It was a red rag to Irgun, the Stem Gang and Haganah, three underground Jewish groups with a track record of ruthless political violence. Whether you call them terrorists or freedom fighters depends on your point of view. Irgun's leader, the future Israeli Prime Minister Menachem Begin, paid lip service to avoiding 'individual terror' but was happy to kill indiscriminately to fight his 'war'. Briefly united as the 'Jewish Resistance Movement', the gangs feared British betrayal of the promise of an exclusive Jewish homeland. They were also unscrupulous about taking what they wanted at gunpoint. Their protest was to bomb the King David. Dressed as Arabs, they smuggled 225 kg (500 lb) of explosives in milk chums into the hotel basement. The blast brought down all seven stories of the south wing, crushing more staff and fellow Jews than British administrators.

The international response was universal disgust. The Jewish Agency, attempting to achieve some sort of parity at the negotiating table, called the gangs 'criminals', and Zionist leader David Ben-Gurion denounced Irgun as 'enemies of the people'. Ben-Gurion understood how the global confusion following World War II had delayed the peaceful resolution of legitimate Jewish aspirations.

Shanghai, 1948, people storming a bank for gold

Shanghai, 1948, people storming a bank for gold - Moments in history

CHINA. Shanghai. December 1948-January 1949. As the value of the paper money sank, the Kuomintang decided to distribute 40 grams of gold per person. With the gold rush, in December, thousands came out and waited in line for hours. The police, equipped with the remnants of the armies of the International Concession, made only a gesture toward maintaining order. Ten people were crushed to death.

Cutting off hands in Belgian Congo

Cutting off hands in Belgian Congo - Moments in history

The above photo shows a man named Nsala Wala with his daughter's hand and foot. Alice Harris, working as a missionary in the Congo, took the photo in May 1904, after he had come into her mission at Baringa with a small package containing the severed body parts. Both his wife and child had been killed and mutilated.

Cutting off hands was a common practice by the Force Publique, the police authorities of the Belgian Congo, to prevent theft and to terrorize the planters into harvesting more rubber. Deeply shocked to learn this, Alice and her husband John sent the photo back to Britain with a comment, "The photograph is most telling, and as a slide will rouse any audience to an outburst of rage."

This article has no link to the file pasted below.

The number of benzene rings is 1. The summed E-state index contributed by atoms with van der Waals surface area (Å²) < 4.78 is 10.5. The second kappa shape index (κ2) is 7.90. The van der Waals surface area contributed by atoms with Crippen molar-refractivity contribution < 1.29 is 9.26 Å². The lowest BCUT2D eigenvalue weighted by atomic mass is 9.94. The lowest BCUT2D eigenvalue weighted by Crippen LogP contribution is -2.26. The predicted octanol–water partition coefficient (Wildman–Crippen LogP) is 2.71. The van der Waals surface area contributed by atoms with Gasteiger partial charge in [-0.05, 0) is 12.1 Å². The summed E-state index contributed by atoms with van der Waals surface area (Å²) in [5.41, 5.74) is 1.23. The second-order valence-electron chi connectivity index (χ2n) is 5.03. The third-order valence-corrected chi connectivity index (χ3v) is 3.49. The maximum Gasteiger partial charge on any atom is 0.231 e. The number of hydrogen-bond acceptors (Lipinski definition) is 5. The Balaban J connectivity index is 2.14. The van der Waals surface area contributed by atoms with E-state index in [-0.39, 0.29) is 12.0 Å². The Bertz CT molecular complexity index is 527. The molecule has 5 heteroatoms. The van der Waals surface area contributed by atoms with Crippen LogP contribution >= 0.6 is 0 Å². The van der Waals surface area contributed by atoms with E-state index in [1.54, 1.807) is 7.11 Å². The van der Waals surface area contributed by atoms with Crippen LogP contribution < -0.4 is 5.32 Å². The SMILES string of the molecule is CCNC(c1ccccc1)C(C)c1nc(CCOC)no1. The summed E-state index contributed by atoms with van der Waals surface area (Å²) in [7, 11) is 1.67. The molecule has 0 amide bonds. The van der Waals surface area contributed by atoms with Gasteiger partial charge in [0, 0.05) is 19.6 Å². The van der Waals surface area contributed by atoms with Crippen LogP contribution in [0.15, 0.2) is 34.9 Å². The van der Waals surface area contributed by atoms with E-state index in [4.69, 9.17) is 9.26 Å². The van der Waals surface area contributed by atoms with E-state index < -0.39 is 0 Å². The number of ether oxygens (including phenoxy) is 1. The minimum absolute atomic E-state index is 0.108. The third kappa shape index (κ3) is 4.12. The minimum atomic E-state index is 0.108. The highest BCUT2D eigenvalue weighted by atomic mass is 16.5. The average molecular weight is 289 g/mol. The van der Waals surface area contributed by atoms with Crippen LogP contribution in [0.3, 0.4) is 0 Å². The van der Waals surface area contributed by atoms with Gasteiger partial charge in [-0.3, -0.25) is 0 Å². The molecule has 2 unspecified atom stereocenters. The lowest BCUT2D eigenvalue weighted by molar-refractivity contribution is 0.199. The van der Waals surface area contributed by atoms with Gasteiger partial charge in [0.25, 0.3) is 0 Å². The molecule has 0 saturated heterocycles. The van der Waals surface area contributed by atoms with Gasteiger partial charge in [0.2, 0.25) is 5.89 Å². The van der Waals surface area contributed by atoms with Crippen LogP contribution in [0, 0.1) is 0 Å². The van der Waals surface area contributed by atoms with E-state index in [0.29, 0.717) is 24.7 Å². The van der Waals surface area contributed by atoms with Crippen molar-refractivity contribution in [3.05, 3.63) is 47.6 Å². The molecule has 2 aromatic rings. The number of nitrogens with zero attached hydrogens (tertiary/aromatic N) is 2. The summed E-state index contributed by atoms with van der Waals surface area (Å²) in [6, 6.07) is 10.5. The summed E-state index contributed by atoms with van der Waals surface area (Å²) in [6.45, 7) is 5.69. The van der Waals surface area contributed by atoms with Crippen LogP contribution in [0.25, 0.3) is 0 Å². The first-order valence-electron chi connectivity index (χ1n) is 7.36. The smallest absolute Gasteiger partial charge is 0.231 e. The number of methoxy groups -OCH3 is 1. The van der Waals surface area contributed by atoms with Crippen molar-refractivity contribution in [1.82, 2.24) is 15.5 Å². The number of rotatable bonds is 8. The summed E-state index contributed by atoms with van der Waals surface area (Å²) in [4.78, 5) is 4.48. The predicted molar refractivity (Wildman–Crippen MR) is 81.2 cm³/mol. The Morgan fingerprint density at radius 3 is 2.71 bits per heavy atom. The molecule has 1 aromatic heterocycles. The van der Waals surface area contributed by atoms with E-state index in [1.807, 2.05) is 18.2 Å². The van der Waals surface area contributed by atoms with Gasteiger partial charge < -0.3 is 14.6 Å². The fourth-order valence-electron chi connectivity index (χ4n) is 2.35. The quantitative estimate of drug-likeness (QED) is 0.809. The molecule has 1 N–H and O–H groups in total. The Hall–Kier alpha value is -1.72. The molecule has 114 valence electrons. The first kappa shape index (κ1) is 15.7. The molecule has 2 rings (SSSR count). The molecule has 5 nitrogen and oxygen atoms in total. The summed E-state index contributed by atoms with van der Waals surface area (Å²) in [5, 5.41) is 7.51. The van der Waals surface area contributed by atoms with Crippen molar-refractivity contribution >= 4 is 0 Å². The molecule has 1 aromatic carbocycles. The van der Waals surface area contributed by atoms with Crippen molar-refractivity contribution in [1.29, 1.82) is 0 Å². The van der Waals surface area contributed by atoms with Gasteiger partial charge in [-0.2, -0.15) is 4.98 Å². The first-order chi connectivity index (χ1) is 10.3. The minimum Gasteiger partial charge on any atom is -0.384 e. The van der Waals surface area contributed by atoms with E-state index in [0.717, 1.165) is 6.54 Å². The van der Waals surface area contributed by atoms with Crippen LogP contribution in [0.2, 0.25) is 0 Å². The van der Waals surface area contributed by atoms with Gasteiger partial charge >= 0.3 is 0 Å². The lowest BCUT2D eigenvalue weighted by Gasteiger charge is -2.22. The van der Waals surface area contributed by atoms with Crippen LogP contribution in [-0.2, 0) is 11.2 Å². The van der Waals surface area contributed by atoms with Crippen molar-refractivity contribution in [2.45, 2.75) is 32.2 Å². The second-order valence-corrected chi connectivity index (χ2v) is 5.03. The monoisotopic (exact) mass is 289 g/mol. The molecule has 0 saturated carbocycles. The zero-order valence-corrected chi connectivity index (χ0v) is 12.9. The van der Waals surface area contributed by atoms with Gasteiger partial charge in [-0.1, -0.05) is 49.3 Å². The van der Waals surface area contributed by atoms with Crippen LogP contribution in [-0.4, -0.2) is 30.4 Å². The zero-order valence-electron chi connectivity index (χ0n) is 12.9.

Many at home dismissed the photo as an anomaly, practiced by a few bad apples. The Harrises sent back a few more photos. One showed two anonymous Congolese men — flanked by John Harris and his friend Stannard — holding the severed hands of their friends Bolenge and Lingomo. Another showed a young boy Epondo with his mutilated hand (below, rightmost) . The couple also toured Europe and America on a lecture tour denouncing Congo atrocities. They showed photos showing chicotte (whip made from hippopotamus hide) being used on laborers and and female hostages held in chains by a forest guard.

What followed was the first successful human rights campaign in history. The photos were reproduced in many papers and books, including Nsala's photo which appeared in a popular pamphlet by Mark Twain. King Leopold who owned the colony tried to discredit the photos by claiming that protestant Harris was ideologically motivated against his Catholic colonialism. In Epondo's case, the colonial officials claimed that his hand was amputated because of a gangrenous boar bite. However, the scale of photos spoke for themselves and the public opinion was vehemently against the practices in the Congo. Leopold finally relinquished the colony to the Belgian State in 1908.

Moments in history

On August 13, 1903, Gilbert Twigg opened fire during a concert in Winfield, Kansas, killing nine and injuring dozens. There was no motive. It is considered to be the first mass shooting in the USA.